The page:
Gor­such is the new Scalia, just as Trump promised

Los Angeles Times - - OP-ED - By Richard L. Hasen Richard L. Hasen, a professor of law and po­lit­i­cal sci­ence at the UC Irvine School of Law, is work­ing on a book about Scalia’s legacy.

What­ever else comes of the Don­ald J. Trump pres­i­dency, al­ready he has per­fectly ful­filled one cam­paign pledge in a way that will af­fect the en­tire United States for a gen­er­a­tion or more: putting an­other An­tonin Scalia on the Supreme Court. The early signs from Jus­tice Neil M. Gor­such, who joined the court in April, show that he will hew to the late Jus­tice Scalia’s brand of ju­rispru­dence, both in his con­ser­vatism and his bold­ness.

Usu­ally it takes a few years to get the full sense of a new jus­tice. The job pro­vides awe­some power, and new jus­tices of­ten are re­luc­tant to is­sue stark opin­ions or stake out strong po­si­tions early on. Chief Jus­tice John G. Roberts Jr. and Jus­tice Sa­muel A. Al­ito Jr., for ex­am­ple, were at first cau­tious on cam­paign fi­nance and vot­ing rights is­sues. Only later did they sign on to block­buster de­ci­sions like 2010’s Ci­ti­zens United cam­paign fi­nance case (al­low­ing cor­po­ra­tions to spend un­lim­ited sums in elec­tions) or 2013’s Shelby County vot­ing case (in ef­fect killing off a key Vot­ing Rights Act pro­vi­sion).

Not so with Gor­such. In a flurry of orders and opin­ions is­sued Mon­day, Gor­such went his own way. The ma­jor­ity af­firmed the right of same­sex par­ents to have both their names ap­pear on birth cer­tifi­cates, but Gor­such dis­sented. The ma­jor­ity chose not to hear a chal­lenge to Cal­i­for­nia’s public carry gun law, thus leav­ing it in place, but Gor­such dis­sented. Gor­such also wrote sep­a­rately in the Trin­ity Lutheran case, on whether a parochial school may take gov­ern­ment money for play­ground safety equip­ment. The court found in fa­vor of the school, but Gor­such went even fur­ther to the right in en­dors­ing the gov­ern­ment’s abil­ity to aid reli­gious or­ga­ni­za­tions. This fol­lowed his dis­sent with Jus­tice Clarence Thomas a few weeks ago over the court’s fail­ure to con­sider over­turn­ing the “soft money ban” in the McCainFein­gold cam­paign fi­nance law.

Gor­such also joined with con­ser­va­tives Al­ito and Thomas to par­tially dis­sent from the Supreme Court’s Mon­day or­der in the travel ban case. The court split the baby, rul­ing that un­til the court hears the case this fall, only part of the ban may go into ef­fect. (The gov­ern­ment can­not en­force the travel ban against for­eign in­di­vid­u­als from six pre­dom­i­nantly Mus­lim na­tions who have fam­ily, work or univer­sity con­nec­tions to peo­ple or en­ti­ties in the United States.) The dis­senters would have al­lowed the Trump ad­min­is­tra­tion to en­force the en­tire ban un­til the court could fully con­sider the case.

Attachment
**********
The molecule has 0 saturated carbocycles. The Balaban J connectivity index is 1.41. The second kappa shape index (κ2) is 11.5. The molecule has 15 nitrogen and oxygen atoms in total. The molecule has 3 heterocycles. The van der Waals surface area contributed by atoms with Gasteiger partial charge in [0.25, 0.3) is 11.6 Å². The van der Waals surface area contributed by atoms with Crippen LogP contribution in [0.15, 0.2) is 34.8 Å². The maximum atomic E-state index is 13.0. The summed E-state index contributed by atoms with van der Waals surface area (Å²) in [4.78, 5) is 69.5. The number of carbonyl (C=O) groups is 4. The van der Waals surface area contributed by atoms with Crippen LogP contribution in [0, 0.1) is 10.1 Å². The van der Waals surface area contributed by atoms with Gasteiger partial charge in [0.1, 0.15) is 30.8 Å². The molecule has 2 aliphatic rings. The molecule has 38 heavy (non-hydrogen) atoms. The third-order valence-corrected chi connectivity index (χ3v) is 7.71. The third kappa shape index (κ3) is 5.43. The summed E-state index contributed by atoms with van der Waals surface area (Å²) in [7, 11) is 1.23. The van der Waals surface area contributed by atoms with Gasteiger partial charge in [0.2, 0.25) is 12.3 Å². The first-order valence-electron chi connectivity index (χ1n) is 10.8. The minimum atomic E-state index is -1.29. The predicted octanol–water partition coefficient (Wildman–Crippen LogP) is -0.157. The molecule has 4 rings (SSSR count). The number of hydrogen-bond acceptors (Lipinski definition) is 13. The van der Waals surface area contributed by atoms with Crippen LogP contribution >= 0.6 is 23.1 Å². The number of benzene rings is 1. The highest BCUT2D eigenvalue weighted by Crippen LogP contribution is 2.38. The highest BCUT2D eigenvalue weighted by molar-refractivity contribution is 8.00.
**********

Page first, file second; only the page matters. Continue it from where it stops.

Set­ting aside his emerg­ing al­liance with Thomas and Al­ito, Gor­such has al­ready staked out some po­si­tions just for him­self. In Mon­day’s Hicks vs. United States de­ci­sion, Gor­such found him­self dis­agree­ing with Thomas and Roberts and sid­ing with a crim­i­nal de­fen­dant. “A plain le­gal er­ror in­fects this judg­ment — a man was wrongly sen­tenced to 20 years in prison un­der a de­funct statute,” Gor­such wrote. He voted in fa­vor of grant­ing re­lief while Thomas and Roberts voted against. In this too he re­sem­bles Scalia, who is­sued some sur­pris­ing de­ci­sions fa­vor­ing crim­i­nal de­fen­dants. (Both sides cited an ear­lier opin­ion by Scalia on when it is ap­pro­pri­ate to send the case back to the lower court to fix the er­ror.)

Gor­such also seems to share Scalia’s un­yield­ing con­fi­dence that it is pos­si­ble to ap­ply gram­mat­i­cal rules of statu­tory in­ter­pre­ta­tion to reach the “right” re­sult in even thorny cases con­stru­ing fed­eral law. In­deed, he treated his first ma­jor­ity opin­ion about who counts as a “debt col­lec­tor” un­der fed­eral law — in Hen­son vs. San­tander Con­sumer U.S.A. — as essen­tially a gram­mar les­son ap­ply­ing Scalian “tex­tu­al­ism.” And writ­ing for him­self, Al­ito and Thomas last week in Perry vs. Merit Sys­tems Pro­tec­tion Board, he snark­ily de­clared, “If a statute needs re­pair, there’s a con­sti­tu­tion­ally pre­scribed way to do it. It’s called leg­is­la­tion.”

The next term of the Supreme Court is shap­ing up to be a ma­jor one, in­clud­ing not only the travel ban case, but also the so-called cake shop case on whether a reli­gious busi­ness owner can deny ser­vices to same-sex cou­ples. In due time, the court will no doubt also tackle more cases in­volv­ing abor­tion, vot­ing rights, gun rights and cam­paign fi­nance.

Al­though the pre­cise con­tours of Gor­such’s opin­ions are un­cer­tain, and he could sur­prise in crim­i­nal cases, there’s lit­tle doubt that, like Scalia, con­ser­va­tives will be able to count on his vote.

Usu­ally it takes a few years to get the full sense of a new jus­tice. Not so with Gor­such.

Justin Sul­li­van Getty Images

JUS­TICE Neil M. Gor­such has hewed to the late Jus­tice An­tonin Scalia’s brand of ju­rispru­dence.

Manuel Balce Ceneta As­so­ci­ated Press

JUS­TICE Scalia is­sued some sur­pris­ing de­ci­sions fa­vor­ing crim­i­nal de­fen­dants.

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